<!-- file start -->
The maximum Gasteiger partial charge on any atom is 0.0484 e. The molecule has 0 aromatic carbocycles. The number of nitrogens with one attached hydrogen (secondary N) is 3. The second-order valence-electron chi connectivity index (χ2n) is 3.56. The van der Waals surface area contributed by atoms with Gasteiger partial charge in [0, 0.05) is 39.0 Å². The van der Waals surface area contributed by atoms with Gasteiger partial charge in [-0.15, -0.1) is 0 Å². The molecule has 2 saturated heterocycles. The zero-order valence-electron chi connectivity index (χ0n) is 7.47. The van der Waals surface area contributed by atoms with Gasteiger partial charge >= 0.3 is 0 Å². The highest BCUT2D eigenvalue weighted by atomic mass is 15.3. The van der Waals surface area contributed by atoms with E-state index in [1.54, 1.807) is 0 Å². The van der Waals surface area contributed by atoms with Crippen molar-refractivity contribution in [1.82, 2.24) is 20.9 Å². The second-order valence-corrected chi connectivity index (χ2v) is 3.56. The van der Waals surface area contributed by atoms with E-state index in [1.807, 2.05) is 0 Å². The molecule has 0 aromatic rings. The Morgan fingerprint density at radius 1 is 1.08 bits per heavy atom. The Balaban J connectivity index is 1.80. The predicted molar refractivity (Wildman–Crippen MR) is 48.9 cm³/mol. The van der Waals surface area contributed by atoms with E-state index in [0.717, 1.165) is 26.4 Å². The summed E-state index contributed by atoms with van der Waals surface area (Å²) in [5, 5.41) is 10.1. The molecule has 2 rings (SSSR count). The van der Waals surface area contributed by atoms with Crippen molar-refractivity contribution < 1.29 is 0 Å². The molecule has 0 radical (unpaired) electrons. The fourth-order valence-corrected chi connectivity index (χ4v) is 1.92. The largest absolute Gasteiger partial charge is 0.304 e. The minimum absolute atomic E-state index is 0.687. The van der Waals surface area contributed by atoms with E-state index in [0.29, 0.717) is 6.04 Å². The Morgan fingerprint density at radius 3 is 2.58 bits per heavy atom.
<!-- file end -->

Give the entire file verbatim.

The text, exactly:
The maximum Gasteiger partial charge on any atom is 0.0484 e. The molecule has 0 aromatic carbocycles. The number of nitrogens with one attached hydrogen (secondary N) is 3. The second-order valence-electron chi connectivity index (χ2n) is 3.56. The van der Waals surface area contributed by atoms with Gasteiger partial charge in [0, 0.05) is 39.0 Å². The van der Waals surface area contributed by atoms with Gasteiger partial charge in [-0.15, -0.1) is 0 Å². The molecule has 2 saturated heterocycles. The zero-order valence-electron chi connectivity index (χ0n) is 7.47. The van der Waals surface area contributed by atoms with Gasteiger partial charge >= 0.3 is 0 Å². The highest BCUT2D eigenvalue weighted by atomic mass is 15.3. The van der Waals surface area contributed by atoms with E-state index in [1.54, 1.807) is 0 Å². The van der Waals surface area contributed by atoms with Crippen molar-refractivity contribution in [1.82, 2.24) is 20.9 Å². The second-order valence-corrected chi connectivity index (χ2v) is 3.56. The van der Waals surface area contributed by atoms with E-state index in [1.807, 2.05) is 0 Å². The molecule has 0 aromatic rings. The Morgan fingerprint density at radius 1 is 1.08 bits per heavy atom. The Balaban J connectivity index is 1.80. The predicted molar refractivity (Wildman–Crippen MR) is 48.9 cm³/mol. The van der Waals surface area contributed by atoms with E-state index in [0.717, 1.165) is 26.4 Å². The summed E-state index contributed by atoms with van der Waals surface area (Å²) in [5, 5.41) is 10.1. The molecule has 2 rings (SSSR count). The van der Waals surface area contributed by atoms with Crippen molar-refractivity contribution < 1.29 is 0 Å². The molecule has 0 radical (unpaired) electrons. The fourth-order valence-corrected chi connectivity index (χ4v) is 1.92. The largest absolute Gasteiger partial charge is 0.304 e. The minimum absolute atomic E-state index is 0.687. The van der Waals surface area contributed by atoms with E-state index in [0.29, 0.717) is 6.04 Å². The Morgan fingerprint density at radius 3 is 2.58 bits per heavy atom.